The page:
Conflict in DarfurPublished on 1 November 2016 Hansard and Statements by Senator Mobina Jaffer
Hon. Mobina S. B. Jaffer:
Honourable senators, I rise today to speak about the continuing conflict in Darfur, Sudan, a conflict along ethnic and tribal lines.
Canada has a proud history of promoting peace in Darfur. To demonstrate this, I would like to share a memory of my experience in Darfur from 2003.
At that time, Prime Minister Martin asked me to go to Al- Fashir in Darfur. During my time there, I visited a camp, organized by a Canadian woman officer, consisting mostly of women and children escaping from violence. They had nothing in that camp, and they were starving. However, thanks to the funding from Canada, UNICEF was able to set up schools at the camp.
When I arrived in the United Nations plane at Al-Fashir, the mothers at the camp surrounded me to thank our Prime Minister and Canadians for giving their children an education. I was told that while the children may be starving and living under such dire circumstances now, the education Canadians brought them gave them hope for the future.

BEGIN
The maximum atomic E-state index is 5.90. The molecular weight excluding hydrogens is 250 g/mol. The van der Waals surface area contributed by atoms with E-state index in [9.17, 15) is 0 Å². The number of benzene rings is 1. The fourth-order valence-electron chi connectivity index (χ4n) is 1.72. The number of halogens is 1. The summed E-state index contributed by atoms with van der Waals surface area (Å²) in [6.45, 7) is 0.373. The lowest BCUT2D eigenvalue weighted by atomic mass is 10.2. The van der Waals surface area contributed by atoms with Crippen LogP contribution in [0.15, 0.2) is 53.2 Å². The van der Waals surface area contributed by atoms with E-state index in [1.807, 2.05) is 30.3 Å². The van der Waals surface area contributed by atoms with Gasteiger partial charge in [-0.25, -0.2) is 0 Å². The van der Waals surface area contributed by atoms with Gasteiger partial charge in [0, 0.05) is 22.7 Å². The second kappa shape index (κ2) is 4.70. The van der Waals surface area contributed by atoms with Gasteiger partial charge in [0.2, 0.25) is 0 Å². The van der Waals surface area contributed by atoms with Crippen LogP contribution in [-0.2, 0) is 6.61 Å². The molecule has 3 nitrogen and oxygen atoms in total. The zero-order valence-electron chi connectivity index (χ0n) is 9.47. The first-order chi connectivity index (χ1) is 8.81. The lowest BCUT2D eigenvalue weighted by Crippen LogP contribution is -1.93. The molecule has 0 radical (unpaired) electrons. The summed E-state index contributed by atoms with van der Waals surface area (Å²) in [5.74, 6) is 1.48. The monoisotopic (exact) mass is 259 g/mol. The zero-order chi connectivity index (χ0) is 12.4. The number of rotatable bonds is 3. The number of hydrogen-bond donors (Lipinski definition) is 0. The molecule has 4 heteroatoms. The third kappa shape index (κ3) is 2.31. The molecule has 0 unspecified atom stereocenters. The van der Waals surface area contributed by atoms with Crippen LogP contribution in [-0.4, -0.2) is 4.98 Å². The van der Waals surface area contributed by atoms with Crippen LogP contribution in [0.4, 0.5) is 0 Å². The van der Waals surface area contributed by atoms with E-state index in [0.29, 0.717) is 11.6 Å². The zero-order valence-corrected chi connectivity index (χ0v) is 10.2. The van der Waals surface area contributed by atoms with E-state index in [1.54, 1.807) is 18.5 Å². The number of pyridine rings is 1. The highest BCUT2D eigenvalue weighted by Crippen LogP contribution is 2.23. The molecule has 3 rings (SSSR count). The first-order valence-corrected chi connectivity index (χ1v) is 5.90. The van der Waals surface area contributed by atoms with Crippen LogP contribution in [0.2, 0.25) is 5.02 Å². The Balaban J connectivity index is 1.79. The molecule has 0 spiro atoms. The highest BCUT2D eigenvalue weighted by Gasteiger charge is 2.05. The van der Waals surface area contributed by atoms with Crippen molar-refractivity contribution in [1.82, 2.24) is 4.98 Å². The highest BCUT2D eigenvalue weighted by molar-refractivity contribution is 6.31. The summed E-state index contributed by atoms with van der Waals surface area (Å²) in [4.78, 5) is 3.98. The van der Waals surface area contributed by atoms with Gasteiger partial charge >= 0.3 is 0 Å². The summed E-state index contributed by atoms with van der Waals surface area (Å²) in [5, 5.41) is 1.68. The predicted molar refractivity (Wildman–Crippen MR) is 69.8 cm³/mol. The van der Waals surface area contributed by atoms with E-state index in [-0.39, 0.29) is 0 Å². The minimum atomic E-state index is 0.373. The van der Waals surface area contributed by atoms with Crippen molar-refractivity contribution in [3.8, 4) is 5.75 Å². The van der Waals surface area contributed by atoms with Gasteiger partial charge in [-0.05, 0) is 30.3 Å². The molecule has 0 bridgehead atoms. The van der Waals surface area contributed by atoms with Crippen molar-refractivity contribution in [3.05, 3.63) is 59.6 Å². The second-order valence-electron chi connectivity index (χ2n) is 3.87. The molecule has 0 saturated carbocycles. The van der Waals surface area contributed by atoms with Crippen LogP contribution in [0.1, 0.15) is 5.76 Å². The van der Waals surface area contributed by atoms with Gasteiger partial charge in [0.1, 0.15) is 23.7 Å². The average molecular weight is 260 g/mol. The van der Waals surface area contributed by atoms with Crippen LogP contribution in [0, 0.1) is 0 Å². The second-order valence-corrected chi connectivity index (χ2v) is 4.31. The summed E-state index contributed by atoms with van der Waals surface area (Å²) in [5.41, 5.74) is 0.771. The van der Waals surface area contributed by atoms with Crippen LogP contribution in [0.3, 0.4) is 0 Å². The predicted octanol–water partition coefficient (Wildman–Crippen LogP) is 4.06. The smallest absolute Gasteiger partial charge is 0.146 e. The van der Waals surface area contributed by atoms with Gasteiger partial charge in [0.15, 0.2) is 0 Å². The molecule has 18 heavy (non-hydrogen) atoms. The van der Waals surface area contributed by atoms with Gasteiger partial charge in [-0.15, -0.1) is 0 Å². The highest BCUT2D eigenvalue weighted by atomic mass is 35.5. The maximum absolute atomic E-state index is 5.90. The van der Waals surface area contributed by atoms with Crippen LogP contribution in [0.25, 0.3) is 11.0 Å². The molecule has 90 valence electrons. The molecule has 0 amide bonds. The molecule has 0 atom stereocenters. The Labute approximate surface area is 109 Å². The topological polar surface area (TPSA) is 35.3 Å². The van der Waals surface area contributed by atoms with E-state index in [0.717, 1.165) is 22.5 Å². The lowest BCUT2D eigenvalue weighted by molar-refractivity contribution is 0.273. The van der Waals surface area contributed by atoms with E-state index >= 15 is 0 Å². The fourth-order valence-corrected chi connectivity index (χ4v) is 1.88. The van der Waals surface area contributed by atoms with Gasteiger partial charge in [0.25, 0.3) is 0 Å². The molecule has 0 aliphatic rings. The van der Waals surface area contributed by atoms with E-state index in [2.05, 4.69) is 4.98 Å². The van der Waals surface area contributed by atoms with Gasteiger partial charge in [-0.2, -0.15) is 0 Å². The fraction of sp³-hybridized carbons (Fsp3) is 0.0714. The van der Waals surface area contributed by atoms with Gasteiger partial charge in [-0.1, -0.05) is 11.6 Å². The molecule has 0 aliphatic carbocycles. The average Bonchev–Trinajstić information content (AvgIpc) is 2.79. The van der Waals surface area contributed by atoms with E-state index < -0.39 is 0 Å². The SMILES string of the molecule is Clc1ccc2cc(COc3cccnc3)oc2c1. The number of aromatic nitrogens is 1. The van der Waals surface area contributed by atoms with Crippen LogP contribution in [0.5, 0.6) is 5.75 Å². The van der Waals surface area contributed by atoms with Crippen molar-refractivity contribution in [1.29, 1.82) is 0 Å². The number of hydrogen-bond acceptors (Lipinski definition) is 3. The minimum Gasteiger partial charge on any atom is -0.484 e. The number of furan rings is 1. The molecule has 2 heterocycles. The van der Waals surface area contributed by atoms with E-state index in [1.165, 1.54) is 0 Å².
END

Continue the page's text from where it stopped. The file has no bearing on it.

I can say with pride that Canada left a lasting impact in Darfur through our actions. However, peace has not yet arrived in Darfur, as violence continues there to this day. This became clear to me recently as I attended a conference in Washington, D.C., organized by the Darfur Women Action Group. This event was organized by Niemat Ahmadi, who worked hard with Canadians to bring 17 women from Darfur to the peace process in 2005.
At that conference, I was approached by Darfuri women who recalled Canada’s accomplishments, like how Canada had brought policewomen to Darfur to teach the police how to investigate rape. They spoke nostalgically of how Canada had been a partner with Darfuri women and stated that now they had to face the violence alone.
These Darfuri women wanted me to ask Canadians not to abandon them now. Honourable senators, I rise today to ask you to join me in calling for resumed support for Darfur in the Sudan. We have been a vital source of support for them in the past and can help them once again in a time of great need.